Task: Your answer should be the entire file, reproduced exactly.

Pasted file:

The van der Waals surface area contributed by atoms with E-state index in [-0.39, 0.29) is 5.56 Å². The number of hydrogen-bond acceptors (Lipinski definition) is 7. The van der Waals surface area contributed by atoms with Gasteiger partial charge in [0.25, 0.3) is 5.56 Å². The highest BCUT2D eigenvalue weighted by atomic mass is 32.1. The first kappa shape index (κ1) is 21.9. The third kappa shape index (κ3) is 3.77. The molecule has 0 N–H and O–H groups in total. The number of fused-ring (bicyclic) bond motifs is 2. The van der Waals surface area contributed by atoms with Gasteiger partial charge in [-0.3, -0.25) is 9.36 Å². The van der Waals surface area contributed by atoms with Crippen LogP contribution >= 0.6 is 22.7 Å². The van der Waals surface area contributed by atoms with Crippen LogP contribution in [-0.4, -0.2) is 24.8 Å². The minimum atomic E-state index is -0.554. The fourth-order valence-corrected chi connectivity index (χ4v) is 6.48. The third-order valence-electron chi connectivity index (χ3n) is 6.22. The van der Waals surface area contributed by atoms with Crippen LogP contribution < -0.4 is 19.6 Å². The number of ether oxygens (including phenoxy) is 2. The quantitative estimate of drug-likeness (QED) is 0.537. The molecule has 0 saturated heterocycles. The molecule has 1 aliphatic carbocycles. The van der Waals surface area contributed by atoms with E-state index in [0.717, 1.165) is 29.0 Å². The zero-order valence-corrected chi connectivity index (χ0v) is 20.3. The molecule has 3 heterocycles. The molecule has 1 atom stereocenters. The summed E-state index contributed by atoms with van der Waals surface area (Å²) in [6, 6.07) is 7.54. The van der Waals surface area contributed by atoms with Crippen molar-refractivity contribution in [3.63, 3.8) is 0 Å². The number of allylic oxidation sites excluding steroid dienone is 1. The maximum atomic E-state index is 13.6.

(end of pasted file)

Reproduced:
The van der Waals surface area contributed by atoms with E-state index in [-0.39, 0.29) is 5.56 Å². The number of hydrogen-bond acceptors (Lipinski definition) is 7. The van der Waals surface area contributed by atoms with Gasteiger partial charge in [0.25, 0.3) is 5.56 Å². The highest BCUT2D eigenvalue weighted by atomic mass is 32.1. The first kappa shape index (κ1) is 21.9. The third kappa shape index (κ3) is 3.77. The molecule has 0 N–H and O–H groups in total. The number of fused-ring (bicyclic) bond motifs is 2. The van der Waals surface area contributed by atoms with Gasteiger partial charge in [-0.3, -0.25) is 9.36 Å². The van der Waals surface area contributed by atoms with Crippen LogP contribution >= 0.6 is 22.7 Å². The van der Waals surface area contributed by atoms with Crippen LogP contribution in [-0.4, -0.2) is 24.8 Å². The minimum atomic E-state index is -0.554. The fourth-order valence-corrected chi connectivity index (χ4v) is 6.48. The third-order valence-electron chi connectivity index (χ3n) is 6.22. The van der Waals surface area contributed by atoms with Crippen LogP contribution < -0.4 is 19.6 Å². The number of ether oxygens (including phenoxy) is 2. The quantitative estimate of drug-likeness (QED) is 0.537. The molecule has 0 saturated heterocycles. The molecule has 1 aliphatic carbocycles. The van der Waals surface area contributed by atoms with E-state index in [0.717, 1.165) is 29.0 Å². The zero-order valence-corrected chi connectivity index (χ0v) is 20.3. The molecule has 3 heterocycles. The molecule has 1 atom stereocenters. The summed E-state index contributed by atoms with van der Waals surface area (Å²) in [6, 6.07) is 7.54. The van der Waals surface area contributed by atoms with Crippen molar-refractivity contribution in [3.63, 3.8) is 0 Å². The number of allylic oxidation sites excluding steroid dienone is 1. The maximum atomic E-state index is 13.6.